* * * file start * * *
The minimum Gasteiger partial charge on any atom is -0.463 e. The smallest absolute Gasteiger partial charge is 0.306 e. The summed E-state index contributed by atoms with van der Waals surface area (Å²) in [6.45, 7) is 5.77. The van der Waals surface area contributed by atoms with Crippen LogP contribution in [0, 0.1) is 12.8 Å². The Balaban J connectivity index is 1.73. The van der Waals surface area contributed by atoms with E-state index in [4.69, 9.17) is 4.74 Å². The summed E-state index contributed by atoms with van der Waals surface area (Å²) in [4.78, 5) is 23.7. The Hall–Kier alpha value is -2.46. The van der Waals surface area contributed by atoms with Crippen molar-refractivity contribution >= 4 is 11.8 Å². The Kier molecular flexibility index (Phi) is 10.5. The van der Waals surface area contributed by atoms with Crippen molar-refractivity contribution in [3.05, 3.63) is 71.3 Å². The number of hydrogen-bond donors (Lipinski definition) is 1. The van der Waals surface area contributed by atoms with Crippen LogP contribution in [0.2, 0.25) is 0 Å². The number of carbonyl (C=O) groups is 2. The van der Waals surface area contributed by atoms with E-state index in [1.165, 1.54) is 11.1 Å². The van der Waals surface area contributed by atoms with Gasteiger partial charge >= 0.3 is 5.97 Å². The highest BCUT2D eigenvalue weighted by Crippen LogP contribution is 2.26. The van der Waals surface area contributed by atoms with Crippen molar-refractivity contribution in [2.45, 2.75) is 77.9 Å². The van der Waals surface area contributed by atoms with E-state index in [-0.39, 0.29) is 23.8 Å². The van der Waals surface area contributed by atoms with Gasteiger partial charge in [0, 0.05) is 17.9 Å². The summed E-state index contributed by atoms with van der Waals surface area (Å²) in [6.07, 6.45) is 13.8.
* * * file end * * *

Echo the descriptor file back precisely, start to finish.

The minimum Gasteiger partial charge on any atom is -0.463 e. The smallest absolute Gasteiger partial charge is 0.306 e. The summed E-state index contributed by atoms with van der Waals surface area (Å²) in [6.45, 7) is 5.77. The van der Waals surface area contributed by atoms with Crippen LogP contribution in [0, 0.1) is 12.8 Å². The Balaban J connectivity index is 1.73. The van der Waals surface area contributed by atoms with E-state index in [4.69, 9.17) is 4.74 Å². The summed E-state index contributed by atoms with van der Waals surface area (Å²) in [4.78, 5) is 23.7. The Hall–Kier alpha value is -2.46. The van der Waals surface area contributed by atoms with Crippen molar-refractivity contribution >= 4 is 11.8 Å². The Kier molecular flexibility index (Phi) is 10.5. The van der Waals surface area contributed by atoms with Crippen molar-refractivity contribution in [3.05, 3.63) is 71.3 Å². The number of hydrogen-bond donors (Lipinski definition) is 1. The van der Waals surface area contributed by atoms with Crippen LogP contribution in [0.2, 0.25) is 0 Å². The number of carbonyl (C=O) groups is 2. The van der Waals surface area contributed by atoms with E-state index in [1.165, 1.54) is 11.1 Å². The van der Waals surface area contributed by atoms with Gasteiger partial charge >= 0.3 is 5.97 Å². The highest BCUT2D eigenvalue weighted by Crippen LogP contribution is 2.26. The van der Waals surface area contributed by atoms with Crippen molar-refractivity contribution in [2.45, 2.75) is 77.9 Å². The van der Waals surface area contributed by atoms with E-state index in [-0.39, 0.29) is 23.8 Å². The van der Waals surface area contributed by atoms with Gasteiger partial charge in [0, 0.05) is 17.9 Å². The summed E-state index contributed by atoms with van der Waals surface area (Å²) in [6.07, 6.45) is 13.8.